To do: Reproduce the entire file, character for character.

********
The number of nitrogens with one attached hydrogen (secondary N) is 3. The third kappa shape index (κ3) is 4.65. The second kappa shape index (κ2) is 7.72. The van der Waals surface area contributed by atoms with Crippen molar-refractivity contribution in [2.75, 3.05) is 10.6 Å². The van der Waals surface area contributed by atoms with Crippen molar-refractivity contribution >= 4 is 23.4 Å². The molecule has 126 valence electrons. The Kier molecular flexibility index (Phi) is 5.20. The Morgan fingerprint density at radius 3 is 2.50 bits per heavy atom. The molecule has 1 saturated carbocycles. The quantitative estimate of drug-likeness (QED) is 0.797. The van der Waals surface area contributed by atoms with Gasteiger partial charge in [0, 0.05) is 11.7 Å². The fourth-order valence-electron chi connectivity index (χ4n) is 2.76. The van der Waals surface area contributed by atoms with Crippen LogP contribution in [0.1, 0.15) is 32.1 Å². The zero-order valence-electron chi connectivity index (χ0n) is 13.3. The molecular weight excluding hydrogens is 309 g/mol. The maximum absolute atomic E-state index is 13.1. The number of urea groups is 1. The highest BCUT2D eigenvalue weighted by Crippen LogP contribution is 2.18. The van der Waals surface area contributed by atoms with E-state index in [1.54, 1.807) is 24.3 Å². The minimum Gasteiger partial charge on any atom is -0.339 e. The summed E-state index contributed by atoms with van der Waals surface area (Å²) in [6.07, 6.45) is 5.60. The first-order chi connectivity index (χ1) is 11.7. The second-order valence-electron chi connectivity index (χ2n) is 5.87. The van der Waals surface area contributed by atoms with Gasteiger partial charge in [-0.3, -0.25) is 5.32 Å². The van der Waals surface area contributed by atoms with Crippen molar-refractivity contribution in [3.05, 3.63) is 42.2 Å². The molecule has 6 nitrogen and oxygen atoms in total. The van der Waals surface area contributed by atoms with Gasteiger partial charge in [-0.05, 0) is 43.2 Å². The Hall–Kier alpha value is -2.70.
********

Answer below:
The number of nitrogens with one attached hydrogen (secondary N) is 3. The third kappa shape index (κ3) is 4.65. The second kappa shape index (κ2) is 7.72. The van der Waals surface area contributed by atoms with Crippen molar-refractivity contribution in [2.75, 3.05) is 10.6 Å². The van der Waals surface area contributed by atoms with Crippen molar-refractivity contribution >= 4 is 23.4 Å². The molecule has 126 valence electrons. The Kier molecular flexibility index (Phi) is 5.20. The Morgan fingerprint density at radius 3 is 2.50 bits per heavy atom. The molecule has 1 saturated carbocycles. The quantitative estimate of drug-likeness (QED) is 0.797. The van der Waals surface area contributed by atoms with Gasteiger partial charge in [0, 0.05) is 11.7 Å². The fourth-order valence-electron chi connectivity index (χ4n) is 2.76. The van der Waals surface area contributed by atoms with Crippen LogP contribution in [0.1, 0.15) is 32.1 Å². The zero-order valence-electron chi connectivity index (χ0n) is 13.3. The molecular weight excluding hydrogens is 309 g/mol. The maximum absolute atomic E-state index is 13.1. The number of urea groups is 1. The highest BCUT2D eigenvalue weighted by Crippen LogP contribution is 2.18. The van der Waals surface area contributed by atoms with E-state index in [1.54, 1.807) is 24.3 Å². The minimum Gasteiger partial charge on any atom is -0.339 e. The summed E-state index contributed by atoms with van der Waals surface area (Å²) in [6.07, 6.45) is 5.60. The first-order chi connectivity index (χ1) is 11.7. The second-order valence-electron chi connectivity index (χ2n) is 5.87. The van der Waals surface area contributed by atoms with Gasteiger partial charge in [-0.3, -0.25) is 5.32 Å². The van der Waals surface area contributed by atoms with Crippen molar-refractivity contribution in [3.05, 3.63) is 42.2 Å². The molecule has 6 nitrogen and oxygen atoms in total. The van der Waals surface area contributed by atoms with Gasteiger partial charge in [-0.05, 0) is 43.2 Å². The Hall–Kier alpha value is -2.70.